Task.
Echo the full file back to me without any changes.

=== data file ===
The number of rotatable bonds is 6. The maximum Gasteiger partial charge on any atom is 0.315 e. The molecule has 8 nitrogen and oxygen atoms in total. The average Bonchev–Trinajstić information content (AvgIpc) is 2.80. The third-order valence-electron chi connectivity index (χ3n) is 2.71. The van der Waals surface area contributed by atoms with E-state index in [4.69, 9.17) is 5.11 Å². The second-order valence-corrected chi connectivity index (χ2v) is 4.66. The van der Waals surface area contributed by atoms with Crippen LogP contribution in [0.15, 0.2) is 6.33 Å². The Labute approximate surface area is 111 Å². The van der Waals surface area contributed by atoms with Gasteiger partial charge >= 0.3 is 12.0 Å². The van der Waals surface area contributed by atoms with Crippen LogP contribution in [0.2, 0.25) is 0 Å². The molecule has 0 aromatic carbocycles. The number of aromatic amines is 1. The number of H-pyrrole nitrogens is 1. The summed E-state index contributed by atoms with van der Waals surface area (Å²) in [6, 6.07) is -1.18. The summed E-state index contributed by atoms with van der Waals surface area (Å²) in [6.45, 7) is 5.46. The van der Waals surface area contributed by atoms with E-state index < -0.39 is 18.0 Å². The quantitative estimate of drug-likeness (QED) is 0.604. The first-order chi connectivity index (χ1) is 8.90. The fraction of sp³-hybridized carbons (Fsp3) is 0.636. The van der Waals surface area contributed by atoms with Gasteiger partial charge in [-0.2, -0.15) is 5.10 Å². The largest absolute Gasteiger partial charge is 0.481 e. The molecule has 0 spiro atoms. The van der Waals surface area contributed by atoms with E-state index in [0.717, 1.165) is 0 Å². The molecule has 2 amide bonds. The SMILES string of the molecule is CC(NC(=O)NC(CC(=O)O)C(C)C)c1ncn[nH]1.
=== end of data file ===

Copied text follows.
The number of rotatable bonds is 6. The maximum Gasteiger partial charge on any atom is 0.315 e. The molecule has 8 nitrogen and oxygen atoms in total. The average Bonchev–Trinajstić information content (AvgIpc) is 2.80. The third-order valence-electron chi connectivity index (χ3n) is 2.71. The van der Waals surface area contributed by atoms with E-state index in [4.69, 9.17) is 5.11 Å². The second-order valence-corrected chi connectivity index (χ2v) is 4.66. The van der Waals surface area contributed by atoms with Crippen LogP contribution in [0.15, 0.2) is 6.33 Å². The Labute approximate surface area is 111 Å². The van der Waals surface area contributed by atoms with Gasteiger partial charge >= 0.3 is 12.0 Å². The van der Waals surface area contributed by atoms with Crippen LogP contribution in [0.2, 0.25) is 0 Å². The molecule has 0 aromatic carbocycles. The number of aromatic amines is 1. The number of H-pyrrole nitrogens is 1. The summed E-state index contributed by atoms with van der Waals surface area (Å²) in [6, 6.07) is -1.18. The summed E-state index contributed by atoms with van der Waals surface area (Å²) in [6.45, 7) is 5.46. The van der Waals surface area contributed by atoms with E-state index < -0.39 is 18.0 Å². The quantitative estimate of drug-likeness (QED) is 0.604. The first-order chi connectivity index (χ1) is 8.90. The fraction of sp³-hybridized carbons (Fsp3) is 0.636. The van der Waals surface area contributed by atoms with Gasteiger partial charge in [-0.2, -0.15) is 5.10 Å². The largest absolute Gasteiger partial charge is 0.481 e. The molecule has 0 spiro atoms. The van der Waals surface area contributed by atoms with E-state index in [0.717, 1.165) is 0 Å². The molecule has 2 amide bonds. The SMILES string of the molecule is CC(NC(=O)NC(CC(=O)O)C(C)C)c1ncn[nH]1.